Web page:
Greg Mankiw defends inflating the money supply
April 28, 2009 · By Charles Anthony
If you thought that central banking could get ridiculous, just wait. Greg Mankiw who was the chairman of Bush’s Council of Economic Advisors, wrote the following piece of nonsense in the New York Times:
Imagine that the Fed were to announce that, a year from today, it would pick a digit from zero to 9 out of a hat. All currency with a serial number ending in that digit would no longer be legal tender. Suddenly, the expected return to holding currency would become negative 10 percent.
That move would free the Fed to cut interest rates below zero. People would be delighted to lend money at negative 3 percent, since losing 3 percent is better than losing 10.
This is effectively proposing that the Fed steals your money. Great policy proposal. Sounds like a bad joke to me.
Sadly, the bad jokes continue:
If all of this seems too outlandish, there is a more prosaic way of obtaining negative interest rates: through inflation. Suppose that, looking ahead, the Fed commits itself to producing significant inflation. In this case, while nominal interest rates could remain at zero, real interest rates — interest rates measured in purchasing power — could become negative. If people were confident that they could repay their zero-interest loans in devalued dollars, they would have significant incentive to borrow and spend.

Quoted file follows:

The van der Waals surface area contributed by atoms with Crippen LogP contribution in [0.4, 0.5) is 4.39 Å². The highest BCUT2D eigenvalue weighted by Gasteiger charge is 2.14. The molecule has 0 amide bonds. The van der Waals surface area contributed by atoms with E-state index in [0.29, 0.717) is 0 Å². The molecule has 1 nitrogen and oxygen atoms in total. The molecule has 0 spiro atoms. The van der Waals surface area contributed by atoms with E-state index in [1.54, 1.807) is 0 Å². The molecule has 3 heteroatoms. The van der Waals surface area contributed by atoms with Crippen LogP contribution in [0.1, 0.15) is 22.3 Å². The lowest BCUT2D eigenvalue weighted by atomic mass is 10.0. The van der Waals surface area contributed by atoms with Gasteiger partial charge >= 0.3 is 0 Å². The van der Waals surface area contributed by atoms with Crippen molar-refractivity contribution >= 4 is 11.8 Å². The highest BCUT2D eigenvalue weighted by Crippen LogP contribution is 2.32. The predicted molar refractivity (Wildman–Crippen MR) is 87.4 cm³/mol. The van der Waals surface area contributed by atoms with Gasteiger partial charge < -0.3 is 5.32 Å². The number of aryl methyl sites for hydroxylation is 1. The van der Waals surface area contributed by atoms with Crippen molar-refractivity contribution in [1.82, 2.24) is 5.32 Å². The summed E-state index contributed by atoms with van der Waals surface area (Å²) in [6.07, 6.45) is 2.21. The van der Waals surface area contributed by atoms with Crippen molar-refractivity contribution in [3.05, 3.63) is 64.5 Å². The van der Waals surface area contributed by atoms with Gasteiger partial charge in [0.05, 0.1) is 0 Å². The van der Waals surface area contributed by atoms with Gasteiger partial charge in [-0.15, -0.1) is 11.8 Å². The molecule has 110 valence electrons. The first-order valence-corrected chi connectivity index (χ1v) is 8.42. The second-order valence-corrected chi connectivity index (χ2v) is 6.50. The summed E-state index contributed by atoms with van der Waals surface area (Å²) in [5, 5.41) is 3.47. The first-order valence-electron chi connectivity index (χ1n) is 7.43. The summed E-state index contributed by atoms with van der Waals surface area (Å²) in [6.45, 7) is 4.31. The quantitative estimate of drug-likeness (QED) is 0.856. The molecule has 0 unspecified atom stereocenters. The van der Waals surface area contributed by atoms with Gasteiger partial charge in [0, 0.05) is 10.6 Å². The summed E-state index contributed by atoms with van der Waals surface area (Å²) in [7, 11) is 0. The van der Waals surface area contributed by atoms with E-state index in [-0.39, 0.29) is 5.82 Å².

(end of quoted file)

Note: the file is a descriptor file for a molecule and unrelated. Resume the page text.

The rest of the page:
Gee! That sounds like the best way of stimulating the most productive sectors of the economy!
I have a feeling that Greg Mankiw also has a secret formula for turning lead into gold that he is hiding from the rest of the world.
Hat tip to Michael Shedlock.